PALO ALTO, CA (first issued Dec, 20, 2011) - The intense global media and regulatory scrutiny of the financial services industry is giving bank marketers pause for thought. Many are re-evaluating and assessing the best way to communicate, maintain customer
confidence, and quickly respond to anxiety or fear, reports the Chief Marketing Officer (CMO) Council in a new report released today.
Entitled "Delivering Positive Impressions During Market Depressions," the year-end survey of 120 marketers, sponsored by True North Custom Media, reveals that 87 percent of those surveyed in the last quarter of this year report that the current financial market turmoil is creating a difficult environment that is challenging them to reassure and more effectively communicate with their customers. Download the report at www.cmocouncil.org/positive-impressions.
Leading contributors to complexity and pressure include stepped up regulatory and legal scrutiny and attention; less public trust and more skepticism; and greater customer demand for information and contact. The majority of bank marketers surveyed (89 percent) note that customers have moderate, growing, or high levels of anxiety about the state of their finances based on insights gleaned from customer behavior studies and engagement channels. The most revealing include:
Customer feedback and listening systems
Call center inquiries and interactions
Customer relationship manager input
Account closures or withdrawals
Formal surveys and polls of customers
"Bank marketers, while highly sensitized to risk and regulatory considerations, are looking to improve their game when it comes to personalized, real-time
interaction with critical audiences," notes Donovan Neale-May, Executive Director of the CMO Council. "However, this needs to be emphasized during uncertain times, as well as part of a continuous communications program that maximizes the lifetime value and profitability of customer relationships."
Only 19 percent of bank marketers believe they are doing a good job of leveraging the timeliness and value of digital media in their customer engagement programs. However, 82 percent expect to increase the adoption and use of new channels of content delivery, community, conversation, and interaction.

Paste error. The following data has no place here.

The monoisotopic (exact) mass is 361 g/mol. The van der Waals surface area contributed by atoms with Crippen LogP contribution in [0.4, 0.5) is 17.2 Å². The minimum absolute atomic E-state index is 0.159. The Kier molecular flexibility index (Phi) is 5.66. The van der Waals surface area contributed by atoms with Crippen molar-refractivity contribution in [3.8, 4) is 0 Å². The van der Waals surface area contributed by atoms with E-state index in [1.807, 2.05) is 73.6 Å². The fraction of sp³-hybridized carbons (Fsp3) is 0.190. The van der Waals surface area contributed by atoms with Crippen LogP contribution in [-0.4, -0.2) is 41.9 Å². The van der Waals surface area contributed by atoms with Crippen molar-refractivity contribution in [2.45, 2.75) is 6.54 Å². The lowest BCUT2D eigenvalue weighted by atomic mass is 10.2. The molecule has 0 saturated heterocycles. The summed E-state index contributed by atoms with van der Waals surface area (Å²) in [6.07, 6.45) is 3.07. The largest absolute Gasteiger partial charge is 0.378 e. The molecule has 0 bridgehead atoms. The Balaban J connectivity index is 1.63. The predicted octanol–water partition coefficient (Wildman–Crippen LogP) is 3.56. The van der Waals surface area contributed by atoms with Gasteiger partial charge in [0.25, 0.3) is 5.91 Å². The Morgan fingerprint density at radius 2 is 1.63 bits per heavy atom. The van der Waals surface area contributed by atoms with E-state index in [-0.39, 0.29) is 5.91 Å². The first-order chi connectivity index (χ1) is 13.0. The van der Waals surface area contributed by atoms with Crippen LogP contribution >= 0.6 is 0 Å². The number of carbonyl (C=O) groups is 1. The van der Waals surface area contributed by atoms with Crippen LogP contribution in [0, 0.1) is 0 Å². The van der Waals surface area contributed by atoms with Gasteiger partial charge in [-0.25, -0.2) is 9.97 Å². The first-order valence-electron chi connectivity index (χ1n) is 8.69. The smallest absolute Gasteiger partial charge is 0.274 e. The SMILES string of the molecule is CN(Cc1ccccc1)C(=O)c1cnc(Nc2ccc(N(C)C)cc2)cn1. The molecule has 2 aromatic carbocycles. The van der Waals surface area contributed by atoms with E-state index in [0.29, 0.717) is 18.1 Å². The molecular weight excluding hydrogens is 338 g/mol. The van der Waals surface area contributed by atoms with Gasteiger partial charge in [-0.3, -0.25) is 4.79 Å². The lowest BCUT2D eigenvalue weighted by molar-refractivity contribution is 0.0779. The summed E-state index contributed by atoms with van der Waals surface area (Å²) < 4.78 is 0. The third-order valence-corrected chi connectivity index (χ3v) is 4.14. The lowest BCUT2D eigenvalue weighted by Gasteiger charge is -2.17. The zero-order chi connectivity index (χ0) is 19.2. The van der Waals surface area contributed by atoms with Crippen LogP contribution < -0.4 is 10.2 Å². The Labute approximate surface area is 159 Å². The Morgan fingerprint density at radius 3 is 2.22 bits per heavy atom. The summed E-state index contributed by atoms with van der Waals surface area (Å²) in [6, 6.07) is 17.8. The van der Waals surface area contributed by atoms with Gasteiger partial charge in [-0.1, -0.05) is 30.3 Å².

In this regard, they view digital media as offering:
Lower production costs
Better measurement and tracking
Greater adaptability and versatility
More engaging and compelling content delivery
Surprisingly, less than half of bank marketers have formal strategies and contingency programs for handling customer concerns and increased information demands during times of financial market disruption and uncertainty. Some 49 percent either don't have a program or are scrambling to put this in place. In most cases, bank marketers are either allocating additional resources or adding new capabilities to deal with stepped up communications demands. Some 32 percent say they have already done so, while 20 percent expect they will.
Human interaction still remains the preferred choice for bank customers when they have inquiries or concerns. Marketers say account relationship managers (54 percent), call centers (52 percent), and branch office visits (48 percent) are the most common ways for bank customers to field requests or handle queries. Websites (29 percent) and email (22 percent) are growing sources of inquiry and interaction as well, while mobile
messaging (2 percent) is still in its infant stages in the US market.
Looking ahead, bank marketers are seeing a big shift from print to digital media channels. Custom magazines, once a staple of customer relationship marketing, are being by eclipsed by more cost-effective, sustainable, and interactive rich-media options. Preferred ways of delivering brand marketing content today include:
Internet websites (76 percent)
Social media network pages and postings (47 percent)
Online or mobile video segments (41 percent)
Print magazines (39 percent)
Online communities and affinity groups (31 percent)
Factors influencing the selection of digital media channels by bank marketers include Internet research and fact-finding; growth of social networking; business
and customer engagement; website analysis and registrations; and market forecasts and predictions.
"While marketers tend to rely primarily on websites to inform consumers, many are finding that custom content in the form of e-newsletters, print publications, videos, mobile content, and other media is highly effective in attracting consumer attention and providing valuable information to assist them with daily financial matters," says Jason Skinner, CMO of True North Custom Media. "Leveraging custom, integrated content to engage specific consumers with content that is truly relevant to them may go a long way in regaining consumer confidence."
When it comes to measuring the performance of branded content, bank marketers rely the most on the following metrics:
Customer acquisition (66 percent)
Reaction and response levels (62 percent)
Loyalty and retention rates (55 percent)
Circulation and readership (42 percent)
Branch and field force feedback (41 percent)
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